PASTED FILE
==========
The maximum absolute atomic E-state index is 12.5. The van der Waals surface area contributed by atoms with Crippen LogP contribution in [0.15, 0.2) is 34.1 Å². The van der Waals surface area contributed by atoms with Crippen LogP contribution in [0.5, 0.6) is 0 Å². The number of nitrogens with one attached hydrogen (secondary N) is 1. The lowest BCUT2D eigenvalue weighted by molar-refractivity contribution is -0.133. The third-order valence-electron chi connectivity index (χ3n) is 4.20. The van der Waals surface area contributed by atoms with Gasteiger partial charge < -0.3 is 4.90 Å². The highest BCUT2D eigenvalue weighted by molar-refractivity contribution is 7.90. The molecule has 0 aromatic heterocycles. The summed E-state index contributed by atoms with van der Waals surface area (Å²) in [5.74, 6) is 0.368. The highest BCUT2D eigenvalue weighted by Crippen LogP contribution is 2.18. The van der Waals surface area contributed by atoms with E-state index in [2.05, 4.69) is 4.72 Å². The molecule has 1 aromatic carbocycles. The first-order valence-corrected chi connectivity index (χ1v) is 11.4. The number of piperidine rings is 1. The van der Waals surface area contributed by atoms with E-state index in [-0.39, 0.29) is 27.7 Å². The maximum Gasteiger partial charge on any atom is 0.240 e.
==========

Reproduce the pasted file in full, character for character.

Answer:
The maximum absolute atomic E-state index is 12.5. The van der Waals surface area contributed by atoms with Crippen LogP contribution in [0.15, 0.2) is 34.1 Å². The van der Waals surface area contributed by atoms with Crippen LogP contribution in [0.5, 0.6) is 0 Å². The number of nitrogens with one attached hydrogen (secondary N) is 1. The lowest BCUT2D eigenvalue weighted by molar-refractivity contribution is -0.133. The third-order valence-electron chi connectivity index (χ3n) is 4.20. The van der Waals surface area contributed by atoms with Gasteiger partial charge < -0.3 is 4.90 Å². The highest BCUT2D eigenvalue weighted by molar-refractivity contribution is 7.90. The molecule has 0 aromatic heterocycles. The summed E-state index contributed by atoms with van der Waals surface area (Å²) in [5.74, 6) is 0.368. The highest BCUT2D eigenvalue weighted by Crippen LogP contribution is 2.18. The van der Waals surface area contributed by atoms with E-state index in [2.05, 4.69) is 4.72 Å². The molecule has 1 aromatic carbocycles. The first-order valence-corrected chi connectivity index (χ1v) is 11.4. The number of piperidine rings is 1. The van der Waals surface area contributed by atoms with E-state index in [-0.39, 0.29) is 27.7 Å². The maximum Gasteiger partial charge on any atom is 0.240 e.